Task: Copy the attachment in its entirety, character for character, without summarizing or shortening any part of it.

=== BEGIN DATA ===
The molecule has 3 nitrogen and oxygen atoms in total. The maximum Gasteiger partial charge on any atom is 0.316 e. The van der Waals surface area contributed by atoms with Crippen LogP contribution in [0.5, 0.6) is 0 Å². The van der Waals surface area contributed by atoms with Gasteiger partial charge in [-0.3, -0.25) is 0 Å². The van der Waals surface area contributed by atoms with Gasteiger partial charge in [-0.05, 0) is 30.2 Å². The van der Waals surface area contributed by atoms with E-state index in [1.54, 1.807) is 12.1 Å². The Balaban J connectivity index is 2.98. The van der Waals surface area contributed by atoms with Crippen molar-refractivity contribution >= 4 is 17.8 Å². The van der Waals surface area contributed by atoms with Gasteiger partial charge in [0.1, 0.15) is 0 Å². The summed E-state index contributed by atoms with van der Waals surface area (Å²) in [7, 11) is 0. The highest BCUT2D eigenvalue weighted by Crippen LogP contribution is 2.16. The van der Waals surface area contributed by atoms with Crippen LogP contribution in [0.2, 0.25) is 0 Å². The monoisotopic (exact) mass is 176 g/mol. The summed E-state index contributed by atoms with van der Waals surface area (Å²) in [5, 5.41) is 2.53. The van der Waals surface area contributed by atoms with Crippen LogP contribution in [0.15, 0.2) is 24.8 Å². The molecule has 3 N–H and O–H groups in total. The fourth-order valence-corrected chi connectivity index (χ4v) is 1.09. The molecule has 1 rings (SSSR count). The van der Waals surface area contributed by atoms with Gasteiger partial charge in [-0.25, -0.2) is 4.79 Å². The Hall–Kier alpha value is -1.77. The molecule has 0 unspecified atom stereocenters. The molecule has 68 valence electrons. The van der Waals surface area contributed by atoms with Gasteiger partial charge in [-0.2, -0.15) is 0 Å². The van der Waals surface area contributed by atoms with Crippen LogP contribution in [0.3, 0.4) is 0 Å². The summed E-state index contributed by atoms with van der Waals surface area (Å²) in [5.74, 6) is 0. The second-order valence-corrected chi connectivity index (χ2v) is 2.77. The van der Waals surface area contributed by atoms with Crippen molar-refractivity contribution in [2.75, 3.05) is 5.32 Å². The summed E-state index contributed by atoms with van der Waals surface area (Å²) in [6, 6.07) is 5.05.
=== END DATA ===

The molecule has 3 nitrogen and oxygen atoms in total. The maximum Gasteiger partial charge on any atom is 0.316 e. The van der Waals surface area contributed by atoms with Crippen LogP contribution in [0.5, 0.6) is 0 Å². The van der Waals surface area contributed by atoms with Gasteiger partial charge in [-0.3, -0.25) is 0 Å². The van der Waals surface area contributed by atoms with Gasteiger partial charge in [-0.05, 0) is 30.2 Å². The van der Waals surface area contributed by atoms with E-state index in [1.54, 1.807) is 12.1 Å². The Balaban J connectivity index is 2.98. The van der Waals surface area contributed by atoms with Crippen molar-refractivity contribution >= 4 is 17.8 Å². The van der Waals surface area contributed by atoms with Gasteiger partial charge in [0.1, 0.15) is 0 Å². The summed E-state index contributed by atoms with van der Waals surface area (Å²) in [7, 11) is 0. The highest BCUT2D eigenvalue weighted by Crippen LogP contribution is 2.16. The van der Waals surface area contributed by atoms with Crippen LogP contribution in [0.2, 0.25) is 0 Å². The monoisotopic (exact) mass is 176 g/mol. The summed E-state index contributed by atoms with van der Waals surface area (Å²) in [5, 5.41) is 2.53. The van der Waals surface area contributed by atoms with Crippen LogP contribution in [0.15, 0.2) is 24.8 Å². The molecule has 3 N–H and O–H groups in total. The fourth-order valence-corrected chi connectivity index (χ4v) is 1.09. The molecule has 1 rings (SSSR count). The van der Waals surface area contributed by atoms with Gasteiger partial charge in [-0.25, -0.2) is 4.79 Å². The Hall–Kier alpha value is -1.77. The molecule has 0 unspecified atom stereocenters. The molecule has 68 valence electrons. The van der Waals surface area contributed by atoms with Gasteiger partial charge in [-0.2, -0.15) is 0 Å². The van der Waals surface area contributed by atoms with Crippen LogP contribution in [0.3, 0.4) is 0 Å². The summed E-state index contributed by atoms with van der Waals surface area (Å²) in [5.74, 6) is 0. The second-order valence-corrected chi connectivity index (χ2v) is 2.77. The van der Waals surface area contributed by atoms with Crippen molar-refractivity contribution in [2.75, 3.05) is 5.32 Å². The summed E-state index contributed by atoms with van der Waals surface area (Å²) in [6, 6.07) is 5.05.